10 Example 18.1: BV CBO Calculation Calculate BV CBO for the transistor shown below, assuming a critical field of 2x10 5 V/cm. Will BV CEO be larger or smaller than this value? Page 18-10

11 Example 18.1: Solution Using the formula given in the diode avalanche breakdown discussion (lecture 12) V BR = BV CBO = V bi 2 Ecritε 2q Si 1 N D + 1 N A = 26.5 V BV CEO will be less then BV CBO, because transistor action will amplify the impact ionization current, leading to breakdown at a lower value of V CB Page 18-11

12 Heat Flow Modeling The basic (1D) equation giving heat flux Φ (W/cm 2 ) in terms of temperature gradient is Φ= κ dt dx κ is the thermal conductivity in W/cmK Heat flux is therefore proportional to temperature gradient, and flows down the gradient (-ve sign) At a given temperature difference between two bodies, heat flux is larger when κ is larger Page 18-12

13 Conversion of Energy in an Electrical Circuit In an electrical circuit, power supplied by sources such as batteries is absorbed by circuit elements such as resistors, transistors, integrated circuits, etc. - this absorbed power is dissipated as heat When electrons travel through a resistor, they are scattered by, and hence transfer energy to, the resistive material, resulting in a temperature increase in the resistor and a voltage drop (the loss of energy by the electrons) across the resistor Circuit elements therefore convert electrical energy to thermal energy Page 18-13

14 Self-Heating and Thermal Resistance The increase in temperature of a circuit element due to the electrical energy being absorbed and radiated as heat is called self-heating Self-heating is characterised by the device s thermal resistance R TH (K/W), which expresses how well the device can dissipate heat to the surroundings The temperature rise above ambient T rise (K) due to a power dissipation P D is given in terms of the thermal resistance by T = P R rise D TH Thermal resistance is inversely proportional to κ - a high thermal resistance indicates a poor ability to dissipate heat, and therefore a large temperature gradient (i.e. high device temperature) for a given heat flux (determined by the requirement to dissipate electrical energy) Page 18-14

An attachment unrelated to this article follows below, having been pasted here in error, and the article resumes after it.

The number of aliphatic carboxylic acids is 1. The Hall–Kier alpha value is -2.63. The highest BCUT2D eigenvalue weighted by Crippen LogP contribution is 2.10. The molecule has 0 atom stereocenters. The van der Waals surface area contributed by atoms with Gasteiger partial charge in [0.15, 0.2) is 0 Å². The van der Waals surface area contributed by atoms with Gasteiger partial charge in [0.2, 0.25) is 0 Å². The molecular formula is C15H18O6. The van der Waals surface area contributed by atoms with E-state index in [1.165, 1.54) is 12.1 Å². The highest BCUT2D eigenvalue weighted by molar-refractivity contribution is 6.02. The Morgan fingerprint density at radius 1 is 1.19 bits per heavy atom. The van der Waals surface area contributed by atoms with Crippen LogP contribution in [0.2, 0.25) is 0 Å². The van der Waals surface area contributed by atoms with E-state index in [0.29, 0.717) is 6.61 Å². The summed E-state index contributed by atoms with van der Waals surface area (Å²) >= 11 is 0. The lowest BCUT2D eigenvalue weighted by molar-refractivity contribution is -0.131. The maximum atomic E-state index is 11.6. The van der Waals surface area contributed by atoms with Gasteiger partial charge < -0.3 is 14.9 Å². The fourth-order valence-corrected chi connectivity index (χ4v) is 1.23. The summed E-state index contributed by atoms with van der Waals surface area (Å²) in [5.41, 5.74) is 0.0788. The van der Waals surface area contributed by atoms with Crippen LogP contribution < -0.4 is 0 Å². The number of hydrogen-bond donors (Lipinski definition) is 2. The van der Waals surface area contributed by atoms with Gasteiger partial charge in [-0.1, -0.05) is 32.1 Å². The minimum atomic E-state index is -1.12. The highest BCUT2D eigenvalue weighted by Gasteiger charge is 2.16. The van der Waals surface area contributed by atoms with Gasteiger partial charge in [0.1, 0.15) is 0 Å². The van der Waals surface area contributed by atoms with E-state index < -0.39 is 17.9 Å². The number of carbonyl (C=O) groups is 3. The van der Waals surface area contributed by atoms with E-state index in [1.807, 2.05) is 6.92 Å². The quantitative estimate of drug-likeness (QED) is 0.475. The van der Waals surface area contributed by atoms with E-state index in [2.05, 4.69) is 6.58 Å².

15 Device Thermal Resistance The use of thermal resistance allows the thermal properties of a device s operating environment to be expressed as the sum of the thermal resistances of each section In the example below, the total thermal resistance to ambient is the sum of the R TH from device to package, and from package to ambient Page 18-15

16 Example 18.2: Device Temperature Calculation Assume the device shown below is a medium power bipolar transistor operating at V BE =1.0V, I B =2mA, V CE =5V and I C =100mA. The thermal resistance between the device and package is 100 K/W and from the package to ambient in still air is 200 K/W. If the ambient temperature is 25 C, what is the operating temperature of the device? Page 18-16

17 Example 18.2: Solution Using the emitter as a reference terminal, the total power dissipation in the device is 3 3 ( ) ( ) P D = = 0. 5 W The total thermal resistance to ambient is R Th = = 300 K / W The temperature rise is therefore T = P R = = 150 K = 150 C rise D Th The operating temperature is therefore =175 C. Page 18-17